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FAITH FOR TODAY: To put it in other words…


When I moved from Toronto to the Highlands of Cape Breton to take up my first pastoral charge, I found that I had to attune my ear to a new language and it wasn’t Gaelic. People would look at me and say, “My, isn’t the ocean caaam today.” Or they would read from the Book of Sams.

They were talking about how calm the ocean was and their reading was from the Book of Psalms.  For a while there, I thought I had made a right turn at the Canso Causeway instead of a left and ended up in Boston. 

At my first church dinner, I heard someone say it was “some good.”  Some? At the same dinner, some people were referred to, “As crazy as a bag of hammers.” What does that mean? And whenever I went to Cheticamp I would try out my French only to stumble on their slang versions! Even church meetings were confusing as everyone spoke in acronyms. I thought everyone had taken a stroke or something.  Why can’t people just say what they want to say?

When I was in the Holy Land, my tour went to the Church of the Beatitudes on the shores of the Sea of Galilee. Inside, we saw the Scriptures written in different languages and saw it in the original Aramaic, the language Jesus probably spoke. In Luke’s Gospel, he has Jesus sit down on a plain to offer them these words. There are no mysteries or secret codes in these words.  Jesus was giving them some plain talk. No pun intended. Okay, it was intended.

When the tour got back onto the bus, I was amazed BY the majority of people’s thoughts about what they had just heard. For them, the Beatitudes were an ethos of living so that they would all go to heaven, but is that really what the Beatitudes are about? To me, the Beatitudes are Jesus’ way of describing to us what the Kingdom of heaven is like. It is revelation of what his mission is all about. The Beatitudes depict the kind of people Jesus will use so that he can defeat sin and death in this world.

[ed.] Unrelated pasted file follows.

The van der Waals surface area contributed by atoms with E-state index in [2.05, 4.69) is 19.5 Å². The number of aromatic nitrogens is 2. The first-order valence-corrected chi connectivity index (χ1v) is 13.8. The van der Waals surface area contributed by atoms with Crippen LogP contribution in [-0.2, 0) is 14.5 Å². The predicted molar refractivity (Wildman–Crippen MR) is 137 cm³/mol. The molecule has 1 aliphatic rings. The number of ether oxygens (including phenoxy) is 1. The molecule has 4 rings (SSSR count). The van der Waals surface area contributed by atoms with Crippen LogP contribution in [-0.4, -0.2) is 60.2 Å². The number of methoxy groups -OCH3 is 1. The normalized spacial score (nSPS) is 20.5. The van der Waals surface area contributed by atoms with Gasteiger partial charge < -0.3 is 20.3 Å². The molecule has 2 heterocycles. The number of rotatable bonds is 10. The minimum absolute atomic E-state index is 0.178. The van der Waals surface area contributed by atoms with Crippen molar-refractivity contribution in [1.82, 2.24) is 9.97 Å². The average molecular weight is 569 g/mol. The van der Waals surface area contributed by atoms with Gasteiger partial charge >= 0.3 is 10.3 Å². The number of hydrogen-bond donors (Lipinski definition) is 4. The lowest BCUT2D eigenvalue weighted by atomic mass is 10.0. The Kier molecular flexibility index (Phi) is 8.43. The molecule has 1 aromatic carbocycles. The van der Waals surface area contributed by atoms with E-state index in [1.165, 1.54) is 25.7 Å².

If a war breaks out, God doesn’t send in tanks or armies, but he sends in the peacemakers, those who thirst for justice because in the actions of these people we see the outpouring of God’s incredible and life-changing love. In them, we see vulnerability, gentleness and grace. That’s how the Kingdom works. 

Jesus asks ordinary people to do the extraordinary – love one another. We are to become the light by which others see the Kingdom. Serve others with humility and joy and they will gain a glimpse into what the Kingdom of heaven is like. As we pray, so we should do – your will be done on earth as it is in heaven.

Jesus’ whole ministry was based upon the Beatitudes. Be a church of the Beatitudes and rejoice. Our world needs to hear some plain talk, again.  God bless you all.

Doug Pilsworth is a retired United Church minister.

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